An editorial in today's London Independent describes the current anti-immigration debate in the U.K. It sounds similar to what is happening in the U.S.
"In the public debate on this subject, there always seems to be a strong assumption that immigration is something to be feared. Not only is that a slur on the character of the vast majority of immigrants"
The editorial says its hypocritical for the UK to complain about immigrants when the economy has profited so much from them. Isn't that what has happened here?
The mob mentality that is taking over is strange, especially when editorials like this and the one from the NY Times on illegality keep appearing.
It reminds me of when in the middle ages the Jews were blamed for the outbreak of the plague - and many were killed or banished from cities.
This rabid emotion that shows on the face of Lou Dobbs and his followers seems like a plague. And yes its very contagious. Could it be happening again and we are sending the blame the wrong way?
Leading article: The stench of hypocrisy
Published: 31 October 2007
An unseemly anger against immigrants seems to be boiling over in the country. A speech by Tory leader David Cameron calling for a cap on migrant numbers has been given a warm reception. An underestimation by ministers of the number of foreign workers in Britain has been seized upon with glee by the usual reactionary subjects. And yesterday the Government announced not only that it will retain the restrictions on Bulgarian and Romanian immigration, but also that it will plough ahead with its Australian-style points system – a Conservative cast-off – for migrant workers.
In the public debate on this subject, there always seems to be a strong assumption that immigration is something to be feared. Not only is that a slur on the character of the vast majority of immigrants, it flies in the face of the reality of the British economy. It is a debate that demeans us as a nation. Take the blunder over figures. It is certainly embarrassing for ministers that they used the wrong statistics. But consider the implications of the true figures. What they show is that more than half of the new jobs that have been created since 1997 have been filled by immigrants, even more than previously stated. This confirms the crucial role immigration has played in our economic vibrancy. It is this economic contribution that exposes the wrong-headedness of Mr Cameron's protectionist proposal to curb migrant numbers regardless of the demand for their labour. Is this the party that prides itself on its free-market principles?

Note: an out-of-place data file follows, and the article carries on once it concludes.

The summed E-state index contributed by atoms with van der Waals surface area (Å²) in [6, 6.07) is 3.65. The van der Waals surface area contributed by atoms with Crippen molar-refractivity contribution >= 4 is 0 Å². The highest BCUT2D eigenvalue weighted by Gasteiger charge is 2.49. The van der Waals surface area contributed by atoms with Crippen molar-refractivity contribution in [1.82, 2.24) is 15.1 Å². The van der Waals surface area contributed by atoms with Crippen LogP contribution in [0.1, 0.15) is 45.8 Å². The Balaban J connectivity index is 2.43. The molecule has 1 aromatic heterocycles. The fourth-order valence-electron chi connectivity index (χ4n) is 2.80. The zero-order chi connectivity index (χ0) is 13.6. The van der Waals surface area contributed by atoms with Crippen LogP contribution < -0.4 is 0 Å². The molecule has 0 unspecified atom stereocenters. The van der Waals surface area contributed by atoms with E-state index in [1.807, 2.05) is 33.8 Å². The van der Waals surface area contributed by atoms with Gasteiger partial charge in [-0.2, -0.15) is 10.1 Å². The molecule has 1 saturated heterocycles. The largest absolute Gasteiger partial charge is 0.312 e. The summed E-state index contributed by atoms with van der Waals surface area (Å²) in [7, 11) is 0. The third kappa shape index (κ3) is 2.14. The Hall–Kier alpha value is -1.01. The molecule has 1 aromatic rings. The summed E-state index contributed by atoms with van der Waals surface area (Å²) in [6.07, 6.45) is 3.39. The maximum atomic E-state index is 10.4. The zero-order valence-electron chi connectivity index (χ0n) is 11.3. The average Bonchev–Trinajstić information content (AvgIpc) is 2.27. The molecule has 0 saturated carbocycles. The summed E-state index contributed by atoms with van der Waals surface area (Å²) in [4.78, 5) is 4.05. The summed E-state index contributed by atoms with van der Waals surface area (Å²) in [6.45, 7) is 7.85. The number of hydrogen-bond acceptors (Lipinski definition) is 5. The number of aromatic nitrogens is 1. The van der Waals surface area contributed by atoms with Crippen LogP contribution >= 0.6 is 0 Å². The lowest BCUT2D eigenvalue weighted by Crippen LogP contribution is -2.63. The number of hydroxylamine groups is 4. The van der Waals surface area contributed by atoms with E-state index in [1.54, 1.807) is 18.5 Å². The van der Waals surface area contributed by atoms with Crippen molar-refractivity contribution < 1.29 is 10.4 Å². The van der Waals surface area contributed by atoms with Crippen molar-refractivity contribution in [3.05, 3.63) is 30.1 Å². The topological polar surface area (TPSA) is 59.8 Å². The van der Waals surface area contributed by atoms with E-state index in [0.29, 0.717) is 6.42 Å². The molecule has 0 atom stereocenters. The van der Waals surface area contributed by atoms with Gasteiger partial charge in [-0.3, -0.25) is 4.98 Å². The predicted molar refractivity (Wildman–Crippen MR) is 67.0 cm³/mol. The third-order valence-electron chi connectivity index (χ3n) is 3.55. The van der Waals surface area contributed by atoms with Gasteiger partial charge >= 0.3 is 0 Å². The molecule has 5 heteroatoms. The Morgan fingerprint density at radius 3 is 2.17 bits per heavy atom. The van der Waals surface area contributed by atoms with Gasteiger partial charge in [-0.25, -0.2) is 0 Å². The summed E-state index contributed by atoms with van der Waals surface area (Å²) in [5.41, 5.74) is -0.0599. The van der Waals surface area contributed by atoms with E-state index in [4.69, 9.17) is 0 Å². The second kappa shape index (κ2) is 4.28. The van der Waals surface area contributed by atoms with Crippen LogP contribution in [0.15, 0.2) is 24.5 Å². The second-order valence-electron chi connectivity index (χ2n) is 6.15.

The Government has been just as hypocritical. While taking credit for strong economic growth, it is dancing to the tune of the anti-immigrant lobby. The restrictions on Bulgaria and Romania fly in the face of the principle of free movement of labour within the EU. Meanwhile, the points system will discriminate unfairly against unskilled workers from outside the EU; one also wonders if ministers are really best-placed to dictate to the marketplace over hiring policies.
One argument from the anti-immigrant lobby that contains an element of truth is that immigration puts a strain on housing and transport. But whose fault is it if the Government has failed to build enough houses and neglected the national transport infrastructure? Ministers should concentrate on how best to absorb the inflow of migrants rather than dreaming up devious ways of keeping down numbers. After all, immigrants have put more than enough into the Exchequer in the form of tax revenues over the years to pay for these improvements. But, sadly, such a rational approach seems a distant prospect while our society insists on regarding immigration as a problem rather than a benefit.